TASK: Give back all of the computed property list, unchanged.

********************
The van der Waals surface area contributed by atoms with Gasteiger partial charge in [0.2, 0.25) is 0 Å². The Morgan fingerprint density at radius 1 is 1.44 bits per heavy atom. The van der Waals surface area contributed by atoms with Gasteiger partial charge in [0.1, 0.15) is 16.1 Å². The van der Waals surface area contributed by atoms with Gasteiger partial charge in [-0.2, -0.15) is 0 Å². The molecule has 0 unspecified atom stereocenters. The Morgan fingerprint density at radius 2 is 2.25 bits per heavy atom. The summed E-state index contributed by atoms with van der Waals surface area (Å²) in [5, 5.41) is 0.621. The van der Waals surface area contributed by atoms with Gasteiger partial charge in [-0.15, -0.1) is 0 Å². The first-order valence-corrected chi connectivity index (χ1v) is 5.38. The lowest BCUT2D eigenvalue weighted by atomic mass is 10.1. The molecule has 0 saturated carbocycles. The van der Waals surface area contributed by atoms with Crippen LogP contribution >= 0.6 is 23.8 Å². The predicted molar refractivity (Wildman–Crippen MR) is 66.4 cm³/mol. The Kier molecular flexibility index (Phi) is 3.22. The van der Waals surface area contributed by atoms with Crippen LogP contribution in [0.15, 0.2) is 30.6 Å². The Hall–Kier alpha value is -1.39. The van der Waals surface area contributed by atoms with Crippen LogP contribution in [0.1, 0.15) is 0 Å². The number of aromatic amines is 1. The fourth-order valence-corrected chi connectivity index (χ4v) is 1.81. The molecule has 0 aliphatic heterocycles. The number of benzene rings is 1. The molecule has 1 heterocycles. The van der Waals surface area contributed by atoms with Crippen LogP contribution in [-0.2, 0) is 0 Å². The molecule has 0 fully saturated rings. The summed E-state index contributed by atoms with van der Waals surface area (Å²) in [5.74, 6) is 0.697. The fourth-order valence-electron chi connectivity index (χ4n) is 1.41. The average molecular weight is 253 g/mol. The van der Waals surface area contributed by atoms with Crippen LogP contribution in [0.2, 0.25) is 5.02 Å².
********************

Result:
The van der Waals surface area contributed by atoms with Gasteiger partial charge in [0.2, 0.25) is 0 Å². The Morgan fingerprint density at radius 1 is 1.44 bits per heavy atom. The van der Waals surface area contributed by atoms with Gasteiger partial charge in [0.1, 0.15) is 16.1 Å². The van der Waals surface area contributed by atoms with Gasteiger partial charge in [-0.2, -0.15) is 0 Å². The molecule has 0 unspecified atom stereocenters. The Morgan fingerprint density at radius 2 is 2.25 bits per heavy atom. The summed E-state index contributed by atoms with van der Waals surface area (Å²) in [5, 5.41) is 0.621. The van der Waals surface area contributed by atoms with Gasteiger partial charge in [-0.15, -0.1) is 0 Å². The first-order valence-corrected chi connectivity index (χ1v) is 5.38. The lowest BCUT2D eigenvalue weighted by atomic mass is 10.1. The molecule has 0 saturated carbocycles. The van der Waals surface area contributed by atoms with Crippen LogP contribution >= 0.6 is 23.8 Å². The predicted molar refractivity (Wildman–Crippen MR) is 66.4 cm³/mol. The Kier molecular flexibility index (Phi) is 3.22. The van der Waals surface area contributed by atoms with Crippen LogP contribution in [0.15, 0.2) is 30.6 Å². The Hall–Kier alpha value is -1.39. The van der Waals surface area contributed by atoms with Crippen LogP contribution in [0.1, 0.15) is 0 Å². The number of aromatic amines is 1. The fourth-order valence-corrected chi connectivity index (χ4v) is 1.81. The molecule has 0 aliphatic heterocycles. The number of benzene rings is 1. The molecule has 1 heterocycles. The van der Waals surface area contributed by atoms with Crippen LogP contribution in [-0.2, 0) is 0 Å². The molecule has 0 fully saturated rings. The summed E-state index contributed by atoms with van der Waals surface area (Å²) in [5.74, 6) is 0.697. The fourth-order valence-electron chi connectivity index (χ4n) is 1.41. The average molecular weight is 253 g/mol. The van der Waals surface area contributed by atoms with Crippen LogP contribution in [0.2, 0.25) is 5.02 Å².